A second trick would be to delete the digital image which is linked in the NFT – this is the image which is “seen” when someone looks at the NFT, but which is in many cases, although not always (in fact, it is also possible to store the image directly on blockchain like the well-known Cryptopunks collection), external to the non-fungible token written “immutably” on the blockchain. The smart contract which generates the NFT contains a link (immutable then, like everything else is contained in the smart contract) which might point to an old-style cloud like Google drive or One drive or, as it happens more frequently, to a peer-to-peer cloud like IPFS or Arweave. The digital image can be simply deleted by the cloud where is contained and this will automatically block the view of the NFT in the marketplaces. This solution, however, presents a couple of shortcomings too. Firstly, if the digital image attached to a NFT is deleted from the cloud where is stored, the NFT itself remains untouched and this, in the case of the decision of the Rome court, is in direct contrast with the specific content of the injunction. Secondly, in most cases, even if a digital image of a NFT is deleted, it can be later re-introduced into the cloud to which the link contained in the smart contract points – this means that, if today the digital image attached to a NFT is deleted, tomorrow could simply be reintroduced so that the NFT would be automatically restored.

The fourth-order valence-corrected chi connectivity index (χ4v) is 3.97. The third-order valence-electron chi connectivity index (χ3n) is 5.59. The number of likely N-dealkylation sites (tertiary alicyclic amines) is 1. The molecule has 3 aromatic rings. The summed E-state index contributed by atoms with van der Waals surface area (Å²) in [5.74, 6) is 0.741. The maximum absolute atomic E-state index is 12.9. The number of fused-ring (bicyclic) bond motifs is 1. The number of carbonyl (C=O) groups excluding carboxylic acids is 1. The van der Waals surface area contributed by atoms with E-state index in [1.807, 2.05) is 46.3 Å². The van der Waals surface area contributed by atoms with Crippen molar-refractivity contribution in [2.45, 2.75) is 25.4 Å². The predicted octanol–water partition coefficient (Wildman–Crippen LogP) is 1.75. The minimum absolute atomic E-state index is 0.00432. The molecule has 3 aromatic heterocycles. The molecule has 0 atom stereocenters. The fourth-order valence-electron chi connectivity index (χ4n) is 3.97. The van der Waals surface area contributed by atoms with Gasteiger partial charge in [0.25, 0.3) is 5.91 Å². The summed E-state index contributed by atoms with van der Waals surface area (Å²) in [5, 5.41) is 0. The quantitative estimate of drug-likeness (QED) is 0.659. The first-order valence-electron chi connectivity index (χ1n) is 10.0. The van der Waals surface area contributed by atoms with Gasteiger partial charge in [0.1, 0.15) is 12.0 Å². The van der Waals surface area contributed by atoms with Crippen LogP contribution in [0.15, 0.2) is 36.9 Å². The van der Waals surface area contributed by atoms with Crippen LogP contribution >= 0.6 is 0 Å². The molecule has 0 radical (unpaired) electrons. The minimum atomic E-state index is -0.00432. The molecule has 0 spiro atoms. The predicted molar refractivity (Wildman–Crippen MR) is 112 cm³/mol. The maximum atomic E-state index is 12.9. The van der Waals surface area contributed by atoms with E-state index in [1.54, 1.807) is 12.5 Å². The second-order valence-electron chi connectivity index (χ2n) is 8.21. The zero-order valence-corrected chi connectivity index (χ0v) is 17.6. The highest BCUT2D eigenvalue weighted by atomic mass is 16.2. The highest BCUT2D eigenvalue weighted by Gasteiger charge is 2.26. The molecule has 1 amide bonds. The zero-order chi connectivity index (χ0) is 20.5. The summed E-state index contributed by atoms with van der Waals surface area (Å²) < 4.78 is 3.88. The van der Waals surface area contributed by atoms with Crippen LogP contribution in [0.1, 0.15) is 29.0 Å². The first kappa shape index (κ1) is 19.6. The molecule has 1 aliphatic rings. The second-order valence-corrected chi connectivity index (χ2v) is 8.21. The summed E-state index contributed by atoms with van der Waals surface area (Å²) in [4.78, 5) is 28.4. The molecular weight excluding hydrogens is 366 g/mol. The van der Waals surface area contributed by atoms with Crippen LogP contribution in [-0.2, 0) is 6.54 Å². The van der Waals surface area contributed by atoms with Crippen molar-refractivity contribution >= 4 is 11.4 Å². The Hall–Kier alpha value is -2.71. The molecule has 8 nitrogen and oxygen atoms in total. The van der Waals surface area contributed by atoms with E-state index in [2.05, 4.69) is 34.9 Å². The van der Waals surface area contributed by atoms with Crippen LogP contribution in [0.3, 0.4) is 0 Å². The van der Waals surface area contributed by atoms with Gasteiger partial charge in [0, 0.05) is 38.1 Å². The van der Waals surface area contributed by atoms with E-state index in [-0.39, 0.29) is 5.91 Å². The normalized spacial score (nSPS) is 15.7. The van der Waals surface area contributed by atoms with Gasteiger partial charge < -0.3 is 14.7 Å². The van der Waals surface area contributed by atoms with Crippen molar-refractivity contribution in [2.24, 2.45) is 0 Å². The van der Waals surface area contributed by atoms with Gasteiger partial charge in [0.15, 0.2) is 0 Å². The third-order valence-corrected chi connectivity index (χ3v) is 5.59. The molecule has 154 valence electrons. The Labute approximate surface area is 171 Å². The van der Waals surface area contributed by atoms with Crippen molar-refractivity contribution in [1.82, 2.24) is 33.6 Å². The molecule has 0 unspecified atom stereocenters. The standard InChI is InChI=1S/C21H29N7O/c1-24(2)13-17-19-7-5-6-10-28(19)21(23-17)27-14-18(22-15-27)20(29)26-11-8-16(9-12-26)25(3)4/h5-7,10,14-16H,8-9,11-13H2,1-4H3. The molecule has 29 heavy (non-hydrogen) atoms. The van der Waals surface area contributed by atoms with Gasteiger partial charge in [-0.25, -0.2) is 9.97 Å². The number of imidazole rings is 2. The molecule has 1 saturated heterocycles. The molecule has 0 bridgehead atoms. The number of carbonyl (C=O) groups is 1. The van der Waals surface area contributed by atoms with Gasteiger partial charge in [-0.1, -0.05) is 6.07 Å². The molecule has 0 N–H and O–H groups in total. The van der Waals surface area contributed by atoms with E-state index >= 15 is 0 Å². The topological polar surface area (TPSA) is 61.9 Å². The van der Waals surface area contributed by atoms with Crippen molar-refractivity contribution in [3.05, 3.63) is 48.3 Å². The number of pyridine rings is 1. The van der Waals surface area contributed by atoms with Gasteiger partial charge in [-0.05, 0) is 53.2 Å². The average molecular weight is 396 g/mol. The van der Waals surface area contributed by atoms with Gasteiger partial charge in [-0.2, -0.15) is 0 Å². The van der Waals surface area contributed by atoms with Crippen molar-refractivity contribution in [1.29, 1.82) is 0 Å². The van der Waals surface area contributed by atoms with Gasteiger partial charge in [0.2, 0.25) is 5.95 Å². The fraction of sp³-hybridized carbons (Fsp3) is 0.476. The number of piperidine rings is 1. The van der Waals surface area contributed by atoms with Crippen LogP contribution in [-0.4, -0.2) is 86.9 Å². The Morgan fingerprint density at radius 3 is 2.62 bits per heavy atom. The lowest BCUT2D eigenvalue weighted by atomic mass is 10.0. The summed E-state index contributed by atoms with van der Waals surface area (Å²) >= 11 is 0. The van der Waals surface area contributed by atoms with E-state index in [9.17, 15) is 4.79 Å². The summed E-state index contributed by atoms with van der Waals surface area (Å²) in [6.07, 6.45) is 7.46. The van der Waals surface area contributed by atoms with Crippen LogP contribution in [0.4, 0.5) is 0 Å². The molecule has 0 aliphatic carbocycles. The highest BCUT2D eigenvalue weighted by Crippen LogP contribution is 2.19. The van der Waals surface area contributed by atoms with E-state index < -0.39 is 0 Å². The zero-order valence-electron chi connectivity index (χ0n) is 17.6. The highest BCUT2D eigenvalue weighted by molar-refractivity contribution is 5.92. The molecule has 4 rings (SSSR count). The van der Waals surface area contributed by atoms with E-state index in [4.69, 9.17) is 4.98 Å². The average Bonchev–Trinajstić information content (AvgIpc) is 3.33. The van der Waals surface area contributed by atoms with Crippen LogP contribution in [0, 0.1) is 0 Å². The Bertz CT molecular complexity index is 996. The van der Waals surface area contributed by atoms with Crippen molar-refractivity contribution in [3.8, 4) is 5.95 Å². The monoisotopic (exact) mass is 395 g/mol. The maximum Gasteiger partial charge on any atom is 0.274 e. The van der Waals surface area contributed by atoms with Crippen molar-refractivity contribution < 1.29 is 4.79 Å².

Although the author of this article is definitively a blockchain and NFTs supporter, the rule of law is a value which cannot be disputed, and it cannot be seriously objected to the fact that court orders must be enforced. This said, the immutable feature of blockchains and the ensuing technical complexity of enforcing court orders should be considered by the legal community when preparing complaints or writing rulings with reference to the enforcement of injunctions and other judicial remedies related to NFTs.

(A special thanks to Simona Panzica, blockchain cybersecurity expert, for her help in relation to the technical part of this article; every mistake in this article is only of its author.)
[Guest post] Can injunctions be enforced in the case of NFTs? Do not take it for granted…  [Guest post] Can injunctions be enforced in the case of NFTs? Do not take it for granted… Reviewed by Nedim Malovic on Tuesday, November 15, 2022 Rating: 5